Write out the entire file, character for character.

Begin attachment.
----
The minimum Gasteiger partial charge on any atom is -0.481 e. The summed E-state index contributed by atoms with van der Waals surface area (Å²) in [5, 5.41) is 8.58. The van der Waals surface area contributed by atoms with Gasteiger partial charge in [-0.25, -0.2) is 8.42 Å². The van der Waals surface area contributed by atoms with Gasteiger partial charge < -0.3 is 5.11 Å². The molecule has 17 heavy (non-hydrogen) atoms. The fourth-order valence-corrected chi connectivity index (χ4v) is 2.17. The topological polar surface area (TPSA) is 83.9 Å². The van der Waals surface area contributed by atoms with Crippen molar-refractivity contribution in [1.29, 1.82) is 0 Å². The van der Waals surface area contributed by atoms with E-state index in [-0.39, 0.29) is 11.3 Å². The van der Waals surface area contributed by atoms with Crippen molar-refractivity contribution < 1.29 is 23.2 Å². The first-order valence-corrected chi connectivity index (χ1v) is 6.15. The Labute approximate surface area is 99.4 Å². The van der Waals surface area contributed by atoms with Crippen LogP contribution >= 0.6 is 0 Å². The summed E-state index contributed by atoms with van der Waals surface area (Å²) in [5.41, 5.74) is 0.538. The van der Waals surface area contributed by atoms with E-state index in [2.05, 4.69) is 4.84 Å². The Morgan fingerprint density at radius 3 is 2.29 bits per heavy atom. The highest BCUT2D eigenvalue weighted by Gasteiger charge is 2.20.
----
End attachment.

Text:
The minimum Gasteiger partial charge on any atom is -0.481 e. The summed E-state index contributed by atoms with van der Waals surface area (Å²) in [5, 5.41) is 8.58. The van der Waals surface area contributed by atoms with Gasteiger partial charge in [-0.25, -0.2) is 8.42 Å². The van der Waals surface area contributed by atoms with Gasteiger partial charge < -0.3 is 5.11 Å². The molecule has 17 heavy (non-hydrogen) atoms. The fourth-order valence-corrected chi connectivity index (χ4v) is 2.17. The topological polar surface area (TPSA) is 83.9 Å². The van der Waals surface area contributed by atoms with Crippen molar-refractivity contribution in [1.29, 1.82) is 0 Å². The van der Waals surface area contributed by atoms with E-state index in [-0.39, 0.29) is 11.3 Å². The van der Waals surface area contributed by atoms with Crippen molar-refractivity contribution < 1.29 is 23.2 Å². The first-order valence-corrected chi connectivity index (χ1v) is 6.15. The Labute approximate surface area is 99.4 Å². The van der Waals surface area contributed by atoms with Crippen LogP contribution >= 0.6 is 0 Å². The summed E-state index contributed by atoms with van der Waals surface area (Å²) in [5.41, 5.74) is 0.538. The van der Waals surface area contributed by atoms with E-state index in [2.05, 4.69) is 4.84 Å². The Morgan fingerprint density at radius 3 is 2.29 bits per heavy atom. The highest BCUT2D eigenvalue weighted by Gasteiger charge is 2.20.